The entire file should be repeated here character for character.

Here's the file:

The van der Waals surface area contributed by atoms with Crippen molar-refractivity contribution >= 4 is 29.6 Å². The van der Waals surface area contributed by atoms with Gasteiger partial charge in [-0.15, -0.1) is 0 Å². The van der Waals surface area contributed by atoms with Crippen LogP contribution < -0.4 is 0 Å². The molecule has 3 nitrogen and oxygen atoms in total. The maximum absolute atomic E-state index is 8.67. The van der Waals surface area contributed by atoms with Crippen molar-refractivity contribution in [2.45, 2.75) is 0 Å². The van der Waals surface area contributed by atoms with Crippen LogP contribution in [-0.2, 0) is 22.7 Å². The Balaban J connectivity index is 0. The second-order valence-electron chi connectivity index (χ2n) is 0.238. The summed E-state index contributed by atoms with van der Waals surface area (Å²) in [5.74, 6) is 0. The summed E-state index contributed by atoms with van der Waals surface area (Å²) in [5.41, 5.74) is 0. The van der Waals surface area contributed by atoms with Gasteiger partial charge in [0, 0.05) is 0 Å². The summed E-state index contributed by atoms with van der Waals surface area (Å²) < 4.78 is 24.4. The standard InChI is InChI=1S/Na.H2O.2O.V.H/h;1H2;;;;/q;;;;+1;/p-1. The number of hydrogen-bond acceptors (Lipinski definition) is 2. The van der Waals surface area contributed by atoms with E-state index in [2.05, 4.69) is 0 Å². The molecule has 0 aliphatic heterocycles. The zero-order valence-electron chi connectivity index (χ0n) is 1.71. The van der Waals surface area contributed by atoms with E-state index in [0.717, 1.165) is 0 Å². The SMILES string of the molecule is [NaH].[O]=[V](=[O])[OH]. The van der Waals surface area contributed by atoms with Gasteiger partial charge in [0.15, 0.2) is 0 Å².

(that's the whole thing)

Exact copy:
The van der Waals surface area contributed by atoms with Crippen molar-refractivity contribution >= 4 is 29.6 Å². The van der Waals surface area contributed by atoms with Gasteiger partial charge in [-0.15, -0.1) is 0 Å². The van der Waals surface area contributed by atoms with Crippen LogP contribution < -0.4 is 0 Å². The molecule has 3 nitrogen and oxygen atoms in total. The maximum absolute atomic E-state index is 8.67. The van der Waals surface area contributed by atoms with Crippen molar-refractivity contribution in [2.45, 2.75) is 0 Å². The van der Waals surface area contributed by atoms with Crippen LogP contribution in [-0.2, 0) is 22.7 Å². The Balaban J connectivity index is 0. The second-order valence-electron chi connectivity index (χ2n) is 0.238. The summed E-state index contributed by atoms with van der Waals surface area (Å²) in [5.74, 6) is 0. The summed E-state index contributed by atoms with van der Waals surface area (Å²) in [5.41, 5.74) is 0. The van der Waals surface area contributed by atoms with Gasteiger partial charge in [0, 0.05) is 0 Å². The summed E-state index contributed by atoms with van der Waals surface area (Å²) < 4.78 is 24.4. The standard InChI is InChI=1S/Na.H2O.2O.V.H/h;1H2;;;;/q;;;;+1;/p-1. The number of hydrogen-bond acceptors (Lipinski definition) is 2. The van der Waals surface area contributed by atoms with E-state index in [2.05, 4.69) is 0 Å². The molecule has 0 aliphatic heterocycles. The zero-order valence-electron chi connectivity index (χ0n) is 1.71. The van der Waals surface area contributed by atoms with E-state index in [0.717, 1.165) is 0 Å². The SMILES string of the molecule is [NaH].[O]=[V](=[O])[OH]. The van der Waals surface area contributed by atoms with Gasteiger partial charge in [0.15, 0.2) is 0 Å².